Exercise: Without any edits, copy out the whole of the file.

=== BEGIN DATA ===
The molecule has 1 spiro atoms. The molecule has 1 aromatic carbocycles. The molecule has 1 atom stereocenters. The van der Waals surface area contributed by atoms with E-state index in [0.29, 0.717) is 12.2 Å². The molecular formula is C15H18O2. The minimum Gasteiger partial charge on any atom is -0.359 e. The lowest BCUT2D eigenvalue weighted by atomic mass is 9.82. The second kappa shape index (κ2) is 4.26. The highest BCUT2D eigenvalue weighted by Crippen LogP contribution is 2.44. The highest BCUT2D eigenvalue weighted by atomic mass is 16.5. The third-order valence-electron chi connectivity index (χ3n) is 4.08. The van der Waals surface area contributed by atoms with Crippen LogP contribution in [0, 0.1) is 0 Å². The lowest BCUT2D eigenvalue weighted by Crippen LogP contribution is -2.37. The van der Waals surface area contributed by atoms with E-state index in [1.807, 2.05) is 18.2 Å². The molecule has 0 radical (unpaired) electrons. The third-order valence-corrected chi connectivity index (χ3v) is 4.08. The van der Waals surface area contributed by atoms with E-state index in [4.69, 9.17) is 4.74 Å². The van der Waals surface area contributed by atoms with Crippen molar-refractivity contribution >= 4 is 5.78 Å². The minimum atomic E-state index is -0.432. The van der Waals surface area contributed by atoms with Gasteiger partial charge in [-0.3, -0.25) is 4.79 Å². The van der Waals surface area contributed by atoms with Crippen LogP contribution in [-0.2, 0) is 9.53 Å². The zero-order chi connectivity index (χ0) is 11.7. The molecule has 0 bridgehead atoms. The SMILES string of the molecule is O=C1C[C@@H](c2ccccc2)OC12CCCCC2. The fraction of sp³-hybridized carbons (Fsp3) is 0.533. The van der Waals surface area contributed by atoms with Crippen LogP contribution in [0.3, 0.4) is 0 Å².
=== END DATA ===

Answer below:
The molecule has 1 spiro atoms. The molecule has 1 aromatic carbocycles. The molecule has 1 atom stereocenters. The van der Waals surface area contributed by atoms with E-state index in [0.29, 0.717) is 12.2 Å². The molecular formula is C15H18O2. The minimum Gasteiger partial charge on any atom is -0.359 e. The lowest BCUT2D eigenvalue weighted by atomic mass is 9.82. The second kappa shape index (κ2) is 4.26. The highest BCUT2D eigenvalue weighted by Crippen LogP contribution is 2.44. The highest BCUT2D eigenvalue weighted by atomic mass is 16.5. The third-order valence-electron chi connectivity index (χ3n) is 4.08. The van der Waals surface area contributed by atoms with Crippen LogP contribution in [0, 0.1) is 0 Å². The lowest BCUT2D eigenvalue weighted by Crippen LogP contribution is -2.37. The van der Waals surface area contributed by atoms with E-state index in [1.807, 2.05) is 18.2 Å². The molecule has 0 radical (unpaired) electrons. The third-order valence-corrected chi connectivity index (χ3v) is 4.08. The van der Waals surface area contributed by atoms with E-state index in [4.69, 9.17) is 4.74 Å². The van der Waals surface area contributed by atoms with Crippen molar-refractivity contribution >= 4 is 5.78 Å². The minimum atomic E-state index is -0.432. The van der Waals surface area contributed by atoms with Gasteiger partial charge in [-0.3, -0.25) is 4.79 Å². The van der Waals surface area contributed by atoms with Crippen LogP contribution in [-0.2, 0) is 9.53 Å². The zero-order chi connectivity index (χ0) is 11.7. The molecule has 0 bridgehead atoms. The SMILES string of the molecule is O=C1C[C@@H](c2ccccc2)OC12CCCCC2. The fraction of sp³-hybridized carbons (Fsp3) is 0.533. The van der Waals surface area contributed by atoms with Crippen LogP contribution in [0.3, 0.4) is 0 Å².